Marnie Lahtinen
Architect Katie Vasbinder shows off several of her residential design sketches. (Marnie Lahtinen)

KBV LLC is a Bismarck-based architecture and visual arts firm dedicated to "smart" design. (Marnie Lahtinen)

After five minutes of sitting down with Bismarck-based architect Katie Vasbinder I know that, to her, good design is not about square footage, number of rooms or even a zip code. As she discusses her aesthetic and style, I hear words like "sustainable," "smart," "contemporary" and "transitional." Her passion for her profession is evident -- palpable, even.

"Everyone deserves high-end design, no matter what they can afford," says Vasbinder, her blue eyes sparkling with energy and enthusiasm. "It gives you the opportunity to express who you are through your home.

"I've known that I wanted to be an architect ever since I could put two blocks together," she says, laughing, and mimics the motion with her hands. "I looooved Legos."

A native of Sartell, Minnesota, Vasbinder says she was fortunate to have had the opportunity to try architectural drafting in high school. She enrolled at NDSU's architecture program in Fargo. A master's degree, thousands of internship hours and seven examinations later, Vasbinder earned her license to practice architecture in North Dakota in 2012.

When Vasbinder moved to her husband's native Bismarck seven years ago, she joined a local architecture firm and worked primarily on larger commercial projects. There, she developed relationships with contractors and builders and was introduced into creative circles around the Bismarck-Mandan area.

"I founded KBV Architecture because I want to guide design in the residential realm, and I really want to focus on implementing sustainable -- or what I refer to as 'smart' -- design. Architecture should reflect the region you live in," she says.

And in North Dakota, that can present some unique, well, er ... challenges.

"On the plains of the northern prairie, we have to think about our prevailing winds from the northwest, about the type of vegetation we have, and about maximizing southern solar exposure," Vasbinder says. Using her arms, she illustrates different angles of sunlight at different times of the year, explaining how roof overhangs and sunshades can help "orchestrate" solar exposure.

While there is a recent trend toward green building, Vasbinder points out that sustainable design concepts are by no means new.

"People hear 'sustainable' and they think 'fad'," explains Vasbinder. But she's adamant that North Dakotans have, perhaps unknowingly, been embracing these concepts for years.

"We are not reinventing the wheel here. This has been researched and practiced: look at old farmsteads around the state," says Vasbinder. "Homesteaders integrated prevailing winds and utilized solar energy on their properties with their building placements and tree rows. There was no waste."

Vasbinder feels that what she is attempting to do is "reintroduce sustainability as a design concept" to North Dakota. When designing or remodeling a home, she says, it's important to keep in mind that the house needs to be able to grow with its occupants.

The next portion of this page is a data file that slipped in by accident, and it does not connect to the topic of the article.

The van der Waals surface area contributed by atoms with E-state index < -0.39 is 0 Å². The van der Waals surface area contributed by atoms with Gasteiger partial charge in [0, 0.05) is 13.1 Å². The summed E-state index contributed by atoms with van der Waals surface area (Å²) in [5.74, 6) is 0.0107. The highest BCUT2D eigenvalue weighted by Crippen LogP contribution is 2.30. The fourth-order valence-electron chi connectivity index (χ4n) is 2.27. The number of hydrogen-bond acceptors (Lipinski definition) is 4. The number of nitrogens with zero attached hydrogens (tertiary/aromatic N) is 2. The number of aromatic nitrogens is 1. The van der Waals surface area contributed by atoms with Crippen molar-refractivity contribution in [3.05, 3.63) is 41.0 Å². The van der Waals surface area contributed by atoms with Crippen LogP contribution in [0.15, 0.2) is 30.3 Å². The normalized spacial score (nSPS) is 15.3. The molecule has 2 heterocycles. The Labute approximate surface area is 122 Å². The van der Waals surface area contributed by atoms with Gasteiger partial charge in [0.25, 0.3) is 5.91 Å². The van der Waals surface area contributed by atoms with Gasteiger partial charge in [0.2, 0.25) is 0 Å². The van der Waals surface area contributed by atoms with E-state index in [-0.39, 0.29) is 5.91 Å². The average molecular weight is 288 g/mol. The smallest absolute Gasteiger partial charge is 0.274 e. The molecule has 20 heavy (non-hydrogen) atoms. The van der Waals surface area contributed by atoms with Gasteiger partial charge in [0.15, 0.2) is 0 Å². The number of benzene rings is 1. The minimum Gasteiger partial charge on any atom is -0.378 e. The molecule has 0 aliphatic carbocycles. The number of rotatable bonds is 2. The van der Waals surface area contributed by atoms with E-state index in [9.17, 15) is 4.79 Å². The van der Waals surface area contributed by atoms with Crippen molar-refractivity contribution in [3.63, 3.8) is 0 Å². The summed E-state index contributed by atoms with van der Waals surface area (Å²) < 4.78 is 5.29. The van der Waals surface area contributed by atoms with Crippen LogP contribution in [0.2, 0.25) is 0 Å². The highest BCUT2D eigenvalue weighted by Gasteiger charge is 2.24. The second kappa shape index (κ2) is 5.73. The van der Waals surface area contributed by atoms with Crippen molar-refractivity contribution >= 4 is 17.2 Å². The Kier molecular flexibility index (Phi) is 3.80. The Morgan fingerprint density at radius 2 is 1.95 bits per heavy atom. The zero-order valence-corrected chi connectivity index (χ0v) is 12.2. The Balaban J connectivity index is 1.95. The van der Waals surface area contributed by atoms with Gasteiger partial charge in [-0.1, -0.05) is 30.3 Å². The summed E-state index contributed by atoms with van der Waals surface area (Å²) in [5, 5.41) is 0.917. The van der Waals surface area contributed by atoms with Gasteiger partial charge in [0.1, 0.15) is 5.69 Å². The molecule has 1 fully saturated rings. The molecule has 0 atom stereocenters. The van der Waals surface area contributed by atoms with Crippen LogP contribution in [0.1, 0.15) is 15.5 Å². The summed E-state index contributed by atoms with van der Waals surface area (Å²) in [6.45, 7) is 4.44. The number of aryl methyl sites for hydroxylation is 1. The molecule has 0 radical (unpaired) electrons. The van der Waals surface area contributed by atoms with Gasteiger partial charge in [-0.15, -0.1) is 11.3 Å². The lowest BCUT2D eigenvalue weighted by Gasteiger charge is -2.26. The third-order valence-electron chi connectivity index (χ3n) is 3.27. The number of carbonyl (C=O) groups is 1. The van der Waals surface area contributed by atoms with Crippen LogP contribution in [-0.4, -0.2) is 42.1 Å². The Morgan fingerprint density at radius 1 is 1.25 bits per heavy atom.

"I am not just designing a home for the immediate owners, or even for resale," she says. "It's important that my clients and I keep flexible design in mind. We should always keep in mind the future generations and possibilities."

Speaking of future generations, it was the birth of her own daughter 18 months ago that inspired her to step out on her own. Vasbinder says that after becoming a mother, she started to think more about that proverbial "bucket list."

"Having my daughter, I started thinking more about my own mortality," she says.

"I've always wanted to own my own business and I seriously started thinking about making a change."

Inspired by a friend who had what she called a "lifestyle career," Vasbinder struck out on her own, founding KBV, LLC eight months ago.

Her entrepreneurship is paying off: Vasbinder has several local projects underway, and says that her client list continues to grow. When I ask her how clients find her among this unprecedented North Dakota building boom, she credits the relationships she established while working at Ubl Designs.

"There's an existing trust with builders, and they're really willing to partner with me," she says.

She's also selective about the projects she takes on. "I will turn down projects that are too demanding for my work load," Vasbinder states unequivocally. "Sometimes, when businesses are starting out, the temptation is to grow, grow, grow. I would rather do two quality small projects versus two big ones."

With all her focus on forward-thinking design, Vasbinder is less forthcoming when I ask her about her own future. She just smiles and holds her hands up in a gesture of "who knows?" This young architect seems content with where she's at for now.

To learn more about KBV Architecture, visit

Marnie Lahtinen is the mother of five children and a Mandan-based freelance writer. In addition to her family, she loves travel, hiking, skiing, food, knitting, red wine and music.

Marnie Lahtinen is the mother of five children and a Mandan-based freelance writer. In addition to her family, she loves travel, hiking, skiing, food, knitting, red wine and music.